Innovative advanced air mobility (AAM) company REGENT has taken another step in the development of its electric Viceroy seaglider by obtaining the design Approval in Principal certification from independent testing and evaluation company Bureau Veritas.
REGENT announced receipt of the design Approval in Principal (AiP) certificate from Veritas on Tuesday, calling the step a milestone in its work to introduce all-electric seagliders as an alternative to other AAM aircraft under development. In contrast to most of those craft, REGENT is focusing on planes that will operate exclusively over water using in-ground-wing effect. The technique relies on a foil that raises the gliders 10 to 25 feet above the surface, assuring smooth flight on a pillow of air.
The Veritas AiP vouches for the design of REGENT’s flagship 12-seat Viceroy planes – one of a few AAM seaglidercraft for which the company has already received $7 billion in provisional orders.
Earlier this year it signed a cooperation pact with the state of Hawaii to develop AAM travel as an alternative to current inter-island air transport and inked contracts with two local carriers – including Hawaiian Airlines – for Viceroy seagliders acquisitions.
Though an independent and private company, Veritas’s green light is considered a critical step towards an eventual certification application to regulators.
As part of its 10-month analysis of REGENT’s design, Veritas examined and tested the proposed Viceroy structure, mechanical systems, avionics, propulsion, and safety systems. Throughout the process, Veritas provided preliminary expert advice back to REGENT, with a particular focus on the early identification of rules and regulatory framing for the seaglider’s classification within the wider range of emerging AAM aircraft.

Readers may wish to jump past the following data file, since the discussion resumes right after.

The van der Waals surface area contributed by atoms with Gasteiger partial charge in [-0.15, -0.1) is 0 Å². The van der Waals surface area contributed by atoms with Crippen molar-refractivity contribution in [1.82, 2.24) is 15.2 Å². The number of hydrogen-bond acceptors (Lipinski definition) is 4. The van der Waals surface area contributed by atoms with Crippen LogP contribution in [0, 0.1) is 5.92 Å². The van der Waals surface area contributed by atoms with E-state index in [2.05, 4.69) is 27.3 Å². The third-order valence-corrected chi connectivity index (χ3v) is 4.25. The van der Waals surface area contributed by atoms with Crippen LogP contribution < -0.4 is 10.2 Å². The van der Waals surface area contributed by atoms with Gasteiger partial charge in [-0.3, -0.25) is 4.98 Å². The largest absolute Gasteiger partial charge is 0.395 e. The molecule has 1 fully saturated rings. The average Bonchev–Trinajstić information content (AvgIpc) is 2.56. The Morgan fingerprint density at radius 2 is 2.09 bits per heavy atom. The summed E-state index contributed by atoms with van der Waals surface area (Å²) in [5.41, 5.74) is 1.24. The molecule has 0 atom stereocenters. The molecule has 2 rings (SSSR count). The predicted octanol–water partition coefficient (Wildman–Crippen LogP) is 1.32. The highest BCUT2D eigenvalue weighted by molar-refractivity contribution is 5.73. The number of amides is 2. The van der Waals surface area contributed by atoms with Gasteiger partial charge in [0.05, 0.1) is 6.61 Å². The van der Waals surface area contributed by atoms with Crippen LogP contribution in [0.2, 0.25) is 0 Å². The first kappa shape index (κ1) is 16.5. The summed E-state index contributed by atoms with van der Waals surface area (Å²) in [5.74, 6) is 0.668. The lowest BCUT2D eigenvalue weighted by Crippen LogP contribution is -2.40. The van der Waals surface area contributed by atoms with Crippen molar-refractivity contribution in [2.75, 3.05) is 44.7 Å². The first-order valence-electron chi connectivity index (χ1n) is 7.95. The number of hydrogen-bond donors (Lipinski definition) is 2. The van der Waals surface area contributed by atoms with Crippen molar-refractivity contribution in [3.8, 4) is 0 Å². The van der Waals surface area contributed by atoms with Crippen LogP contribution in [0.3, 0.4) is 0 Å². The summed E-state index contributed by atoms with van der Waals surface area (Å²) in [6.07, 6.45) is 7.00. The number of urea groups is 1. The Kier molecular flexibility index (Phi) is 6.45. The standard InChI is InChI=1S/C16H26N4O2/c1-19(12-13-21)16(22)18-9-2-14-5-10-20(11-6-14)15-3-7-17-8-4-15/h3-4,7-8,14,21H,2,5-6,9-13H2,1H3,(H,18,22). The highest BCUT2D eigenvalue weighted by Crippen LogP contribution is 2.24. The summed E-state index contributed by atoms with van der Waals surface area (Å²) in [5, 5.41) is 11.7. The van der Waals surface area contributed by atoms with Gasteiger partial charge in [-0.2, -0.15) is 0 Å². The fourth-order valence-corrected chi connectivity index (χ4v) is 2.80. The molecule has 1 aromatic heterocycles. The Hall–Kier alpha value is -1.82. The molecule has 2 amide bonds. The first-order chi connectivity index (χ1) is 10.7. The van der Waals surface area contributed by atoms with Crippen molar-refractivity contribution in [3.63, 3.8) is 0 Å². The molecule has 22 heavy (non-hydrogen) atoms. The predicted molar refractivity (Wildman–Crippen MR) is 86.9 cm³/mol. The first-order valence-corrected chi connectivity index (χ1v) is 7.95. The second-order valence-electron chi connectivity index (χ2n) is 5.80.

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REGENT cheered reception of the Veritas AiP as a vital step in the long and exacting process that its Viceroy aircraft and other electric AAM seagliders need to navigate before taking to the skies just above the water.
“This certification milestone is an extremely important moment for the seaglider’s design and technical maturity,” said REGENT CEO Billy Thalheimer. “It is the first major outcome of our maritime certification process. The Approval in Principle confirms we are on an achievable certification path towards the commercialization of seagliders. Bureau Veritas and their deep bench of engineering talent with complex maritime vessel experience, has proven a tremendous partner in our certification activities to date, and we are excited to deepen the relationship as we look ahead to the next phase of our design approval process.”
REGENT says the company will now focus on a series of technical studies already underway intended to eventually establish definitive Viceroy design and operation specs with minimal risk of compliance or qualification problems arising.
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The company says it will also leverage the Veritas AiP in support of a Design Basis Agreement (DBA) with the US Coast Guard expected sometime this fall, serving similar functions to G-1 and G-2 issue paper used in Federal Aviation Administration aircraft certification.